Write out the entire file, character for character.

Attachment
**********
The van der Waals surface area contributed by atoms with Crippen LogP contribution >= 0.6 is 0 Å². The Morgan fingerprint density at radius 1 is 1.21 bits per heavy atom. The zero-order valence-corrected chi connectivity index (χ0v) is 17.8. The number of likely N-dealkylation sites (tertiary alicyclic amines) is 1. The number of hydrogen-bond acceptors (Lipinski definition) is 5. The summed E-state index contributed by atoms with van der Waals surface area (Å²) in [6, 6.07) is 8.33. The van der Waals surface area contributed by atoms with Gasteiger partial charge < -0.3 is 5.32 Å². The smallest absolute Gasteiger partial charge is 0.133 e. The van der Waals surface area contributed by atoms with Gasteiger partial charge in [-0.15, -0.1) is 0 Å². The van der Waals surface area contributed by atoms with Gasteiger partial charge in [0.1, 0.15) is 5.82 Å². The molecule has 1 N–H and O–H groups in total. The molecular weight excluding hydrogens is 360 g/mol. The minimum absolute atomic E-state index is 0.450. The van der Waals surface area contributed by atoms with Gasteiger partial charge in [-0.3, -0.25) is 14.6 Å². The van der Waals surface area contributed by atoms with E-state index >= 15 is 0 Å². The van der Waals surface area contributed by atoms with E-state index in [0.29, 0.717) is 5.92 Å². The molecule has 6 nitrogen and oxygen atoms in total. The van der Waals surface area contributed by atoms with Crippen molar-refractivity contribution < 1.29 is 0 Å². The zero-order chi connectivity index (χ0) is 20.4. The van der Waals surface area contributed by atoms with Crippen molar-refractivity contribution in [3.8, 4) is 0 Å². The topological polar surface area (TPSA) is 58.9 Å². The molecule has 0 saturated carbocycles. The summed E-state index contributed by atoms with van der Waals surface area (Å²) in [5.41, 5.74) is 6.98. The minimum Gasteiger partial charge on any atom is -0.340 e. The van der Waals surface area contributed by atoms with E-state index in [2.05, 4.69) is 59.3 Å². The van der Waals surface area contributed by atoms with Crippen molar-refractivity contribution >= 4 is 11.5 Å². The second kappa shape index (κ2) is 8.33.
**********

The van der Waals surface area contributed by atoms with Crippen LogP contribution >= 0.6 is 0 Å². The Morgan fingerprint density at radius 1 is 1.21 bits per heavy atom. The zero-order valence-corrected chi connectivity index (χ0v) is 17.8. The number of likely N-dealkylation sites (tertiary alicyclic amines) is 1. The number of hydrogen-bond acceptors (Lipinski definition) is 5. The summed E-state index contributed by atoms with van der Waals surface area (Å²) in [6, 6.07) is 8.33. The van der Waals surface area contributed by atoms with Gasteiger partial charge < -0.3 is 5.32 Å². The smallest absolute Gasteiger partial charge is 0.133 e. The van der Waals surface area contributed by atoms with Gasteiger partial charge in [-0.15, -0.1) is 0 Å². The van der Waals surface area contributed by atoms with Gasteiger partial charge in [0.1, 0.15) is 5.82 Å². The molecule has 1 N–H and O–H groups in total. The molecular weight excluding hydrogens is 360 g/mol. The minimum absolute atomic E-state index is 0.450. The van der Waals surface area contributed by atoms with Gasteiger partial charge in [-0.3, -0.25) is 14.6 Å². The van der Waals surface area contributed by atoms with E-state index >= 15 is 0 Å². The van der Waals surface area contributed by atoms with E-state index in [0.29, 0.717) is 5.92 Å². The molecule has 6 nitrogen and oxygen atoms in total. The van der Waals surface area contributed by atoms with Crippen molar-refractivity contribution < 1.29 is 0 Å². The zero-order chi connectivity index (χ0) is 20.4. The van der Waals surface area contributed by atoms with Crippen molar-refractivity contribution in [3.8, 4) is 0 Å². The topological polar surface area (TPSA) is 58.9 Å². The molecule has 0 saturated carbocycles. The summed E-state index contributed by atoms with van der Waals surface area (Å²) in [5.41, 5.74) is 6.98. The minimum Gasteiger partial charge on any atom is -0.340 e. The van der Waals surface area contributed by atoms with E-state index in [2.05, 4.69) is 59.3 Å². The van der Waals surface area contributed by atoms with Crippen molar-refractivity contribution >= 4 is 11.5 Å². The second kappa shape index (κ2) is 8.33.